Hand feed a barra at Karumba
If you hook a barramundi at Lake Belmore in the Gulf Savannah, the chances are that it started life in Karumba at the Barramundi Discovery Centre.
The Carpentaria Shire Council hatchery supplies barramundi fingerlings for a number of Gulf waterways, including the Albert River in Burketown and the Norman River in Karumba, which are popular with anglers wanting to hook the feisty fish.
Centre coordinator Chris McDonald saidthe addition of the young barramundi into the river systems helped boost stock, especially in poor seasons, and was essential for freshwater water bodies like Lake Belmore near Croydon, which would be devoid of barramundi otherwise.
“We had a record spawn last year of 125,000 fingerlings and 70,000 of those went into the Norman River alone so in about three years’ time when they are legal size people will be reeling them in,” he said.
During the Gulf Savannah’s peak season between April and early October, the hatchery opens its doors to visitors wanting to learn more about the Gulf’s most famous fish and hand feed some of the larger ones.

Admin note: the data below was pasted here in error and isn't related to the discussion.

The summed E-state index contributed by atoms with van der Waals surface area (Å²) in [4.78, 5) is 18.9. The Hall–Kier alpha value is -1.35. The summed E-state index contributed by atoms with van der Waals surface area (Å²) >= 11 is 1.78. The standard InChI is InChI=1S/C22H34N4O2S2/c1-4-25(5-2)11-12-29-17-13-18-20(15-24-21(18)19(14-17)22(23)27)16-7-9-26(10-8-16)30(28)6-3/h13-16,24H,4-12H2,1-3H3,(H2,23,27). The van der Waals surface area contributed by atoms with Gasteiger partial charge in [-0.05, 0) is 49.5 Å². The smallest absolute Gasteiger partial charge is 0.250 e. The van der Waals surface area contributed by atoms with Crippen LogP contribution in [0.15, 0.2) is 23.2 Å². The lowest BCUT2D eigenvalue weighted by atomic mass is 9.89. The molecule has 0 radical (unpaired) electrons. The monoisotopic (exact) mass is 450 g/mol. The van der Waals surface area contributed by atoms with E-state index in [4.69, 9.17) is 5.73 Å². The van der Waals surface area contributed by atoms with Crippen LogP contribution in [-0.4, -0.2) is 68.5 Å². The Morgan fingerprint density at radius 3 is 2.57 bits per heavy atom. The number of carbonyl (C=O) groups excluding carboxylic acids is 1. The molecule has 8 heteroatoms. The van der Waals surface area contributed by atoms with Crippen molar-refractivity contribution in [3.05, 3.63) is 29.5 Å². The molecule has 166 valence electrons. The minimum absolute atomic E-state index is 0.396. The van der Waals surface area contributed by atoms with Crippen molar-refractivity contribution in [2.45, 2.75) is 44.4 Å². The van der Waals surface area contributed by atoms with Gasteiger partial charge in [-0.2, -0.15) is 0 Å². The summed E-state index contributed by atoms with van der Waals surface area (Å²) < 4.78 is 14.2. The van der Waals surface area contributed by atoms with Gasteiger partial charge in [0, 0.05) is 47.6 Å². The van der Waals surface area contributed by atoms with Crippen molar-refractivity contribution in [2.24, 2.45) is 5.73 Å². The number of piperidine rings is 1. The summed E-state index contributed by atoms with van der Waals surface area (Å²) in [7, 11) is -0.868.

“Visitors get a kick out of watching our breeding stock snap at the squid and pilchards thrown to them, especially when they see the larger barra, which are well over one metre in length,” Chris said.
“We promote sustainability to the people who come to the hatchery by talking to them about catch and release practices and good handling methods.”
Of course the most important question Chris always get is where is the best spot to catch a barramundi during the open season from February to the start of October in the Gulf.
“I recommend straight off the beach in front of the rotunda at Karumba Point, either early morning or late afternoon with a live mullet or slow rolling a soft plastic lure,” Chris added.
“At Lake Belmore you will most likely catch one of the barramundi that were bred at the hatchery with a surface lure at night in the shallows.”
The Barramundi Discovery Centre is open from April to early October. Ph: 07 4745 9359, 148 Yappar Street, Karumba.
Click here to learn more about fishing in the Gulf Savannah.